Fate of Dissolved and Particulate Carbon in an Anoxic Biological Water Processor 2005-01-3019
The mineralization of organic carbon is one of the primary objectives in the operation of a biological water processor for long duration space missions. In order for the reactor to operate as efficiently as possible, an understanding of the various forms and mass balances of carbon and nitrogen is important, particularly in a modified Ludzak-Ettinger (MLE) process. Total organic carbon (TOC) is that carbon portion that can be oxidized eventually to CO2. TOC is made up of two parts, dissolved organic carbon (DOC), which is easily utilized by microorganisms via absorption through the cellular membrane and particulate organic carbon (POC), which are organic aggregates that require extracellular enzymes to break the particulates down into smaller particles before they are used by the microorganisms.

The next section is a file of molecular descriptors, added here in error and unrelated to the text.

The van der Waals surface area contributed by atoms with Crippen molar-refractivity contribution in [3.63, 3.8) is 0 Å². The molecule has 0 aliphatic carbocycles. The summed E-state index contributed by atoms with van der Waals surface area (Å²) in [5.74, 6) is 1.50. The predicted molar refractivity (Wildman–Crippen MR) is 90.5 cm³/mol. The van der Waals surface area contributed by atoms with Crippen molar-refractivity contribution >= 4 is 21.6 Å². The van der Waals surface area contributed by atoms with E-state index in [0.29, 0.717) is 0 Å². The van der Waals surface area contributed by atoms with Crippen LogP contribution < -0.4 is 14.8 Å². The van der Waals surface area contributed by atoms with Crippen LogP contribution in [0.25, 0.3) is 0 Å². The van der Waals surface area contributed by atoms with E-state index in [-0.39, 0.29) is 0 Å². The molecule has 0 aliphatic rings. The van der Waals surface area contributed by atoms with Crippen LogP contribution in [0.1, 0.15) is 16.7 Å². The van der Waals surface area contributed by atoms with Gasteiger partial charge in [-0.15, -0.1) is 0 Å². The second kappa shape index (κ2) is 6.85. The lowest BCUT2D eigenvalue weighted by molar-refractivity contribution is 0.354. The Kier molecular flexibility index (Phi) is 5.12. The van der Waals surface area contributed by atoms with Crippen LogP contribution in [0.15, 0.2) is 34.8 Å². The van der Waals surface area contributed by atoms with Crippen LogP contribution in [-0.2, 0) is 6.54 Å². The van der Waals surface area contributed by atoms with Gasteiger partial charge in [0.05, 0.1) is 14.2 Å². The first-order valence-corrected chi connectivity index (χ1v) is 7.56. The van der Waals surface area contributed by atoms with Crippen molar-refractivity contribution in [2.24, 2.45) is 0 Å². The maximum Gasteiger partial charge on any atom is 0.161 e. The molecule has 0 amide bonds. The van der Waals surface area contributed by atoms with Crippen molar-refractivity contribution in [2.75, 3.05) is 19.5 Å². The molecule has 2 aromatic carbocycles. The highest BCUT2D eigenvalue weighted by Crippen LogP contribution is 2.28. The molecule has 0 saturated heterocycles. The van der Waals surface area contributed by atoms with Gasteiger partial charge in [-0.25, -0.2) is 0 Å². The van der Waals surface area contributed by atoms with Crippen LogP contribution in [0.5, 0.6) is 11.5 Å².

The particulate fraction plays an important role in the overall efficiency of a reactor due to competition for space between the recalcitrant organic matter and the biofilm consortium in the reactor that degrades the influent. If a significant fraction of volume is POC, there is not sufficient viable biomass available to adequately degrade the influent. If a prefilter was added to the system, would performance increase and thereby extend the lifetime of a reactor? In order to determine the effect of a prefilter on performance and to determine the relationship between DOC, POC, sizing and lifetime in an anoxic system, three small bioreactors were operated with nitrate provided as an electron acceptor.